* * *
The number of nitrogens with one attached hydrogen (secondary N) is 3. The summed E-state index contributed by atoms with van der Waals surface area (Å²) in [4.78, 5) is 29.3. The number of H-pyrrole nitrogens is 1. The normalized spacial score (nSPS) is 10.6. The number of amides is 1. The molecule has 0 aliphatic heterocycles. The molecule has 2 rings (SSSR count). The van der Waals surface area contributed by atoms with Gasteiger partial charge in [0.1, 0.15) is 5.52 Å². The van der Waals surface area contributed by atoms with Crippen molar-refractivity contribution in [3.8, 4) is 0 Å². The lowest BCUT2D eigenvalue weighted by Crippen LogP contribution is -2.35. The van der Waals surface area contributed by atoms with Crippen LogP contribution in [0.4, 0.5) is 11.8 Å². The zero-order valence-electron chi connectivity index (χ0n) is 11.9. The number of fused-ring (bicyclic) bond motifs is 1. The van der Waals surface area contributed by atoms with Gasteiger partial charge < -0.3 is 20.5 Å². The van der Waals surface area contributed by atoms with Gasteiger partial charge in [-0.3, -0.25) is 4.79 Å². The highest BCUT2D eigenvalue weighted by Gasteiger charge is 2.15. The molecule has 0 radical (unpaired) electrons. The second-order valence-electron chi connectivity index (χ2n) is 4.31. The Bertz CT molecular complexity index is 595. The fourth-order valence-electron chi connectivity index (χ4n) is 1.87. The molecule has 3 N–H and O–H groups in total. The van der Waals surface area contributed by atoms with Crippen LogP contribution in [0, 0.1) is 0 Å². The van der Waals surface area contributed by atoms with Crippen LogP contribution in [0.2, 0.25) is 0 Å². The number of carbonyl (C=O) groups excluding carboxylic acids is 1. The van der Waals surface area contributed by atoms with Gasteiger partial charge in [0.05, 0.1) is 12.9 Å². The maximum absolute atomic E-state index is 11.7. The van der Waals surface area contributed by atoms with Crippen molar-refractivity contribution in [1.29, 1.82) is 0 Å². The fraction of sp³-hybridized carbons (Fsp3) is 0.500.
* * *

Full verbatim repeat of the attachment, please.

The number of nitrogens with one attached hydrogen (secondary N) is 3. The summed E-state index contributed by atoms with van der Waals surface area (Å²) in [4.78, 5) is 29.3. The number of H-pyrrole nitrogens is 1. The normalized spacial score (nSPS) is 10.6. The number of amides is 1. The molecule has 0 aliphatic heterocycles. The molecule has 2 rings (SSSR count). The van der Waals surface area contributed by atoms with Gasteiger partial charge in [0.1, 0.15) is 5.52 Å². The van der Waals surface area contributed by atoms with Crippen molar-refractivity contribution in [3.8, 4) is 0 Å². The lowest BCUT2D eigenvalue weighted by Crippen LogP contribution is -2.35. The van der Waals surface area contributed by atoms with Crippen LogP contribution in [0.4, 0.5) is 11.8 Å². The zero-order valence-electron chi connectivity index (χ0n) is 11.9. The number of fused-ring (bicyclic) bond motifs is 1. The van der Waals surface area contributed by atoms with Gasteiger partial charge < -0.3 is 20.5 Å². The van der Waals surface area contributed by atoms with Gasteiger partial charge in [-0.3, -0.25) is 4.79 Å². The highest BCUT2D eigenvalue weighted by Gasteiger charge is 2.15. The molecule has 0 radical (unpaired) electrons. The second-order valence-electron chi connectivity index (χ2n) is 4.31. The Bertz CT molecular complexity index is 595. The fourth-order valence-electron chi connectivity index (χ4n) is 1.87. The molecule has 3 N–H and O–H groups in total. The van der Waals surface area contributed by atoms with Crippen LogP contribution in [0, 0.1) is 0 Å². The van der Waals surface area contributed by atoms with Crippen LogP contribution in [0.2, 0.25) is 0 Å². The number of carbonyl (C=O) groups excluding carboxylic acids is 1. The van der Waals surface area contributed by atoms with Gasteiger partial charge in [0.05, 0.1) is 12.9 Å². The maximum absolute atomic E-state index is 11.7. The van der Waals surface area contributed by atoms with Crippen molar-refractivity contribution in [1.29, 1.82) is 0 Å². The fraction of sp³-hybridized carbons (Fsp3) is 0.500.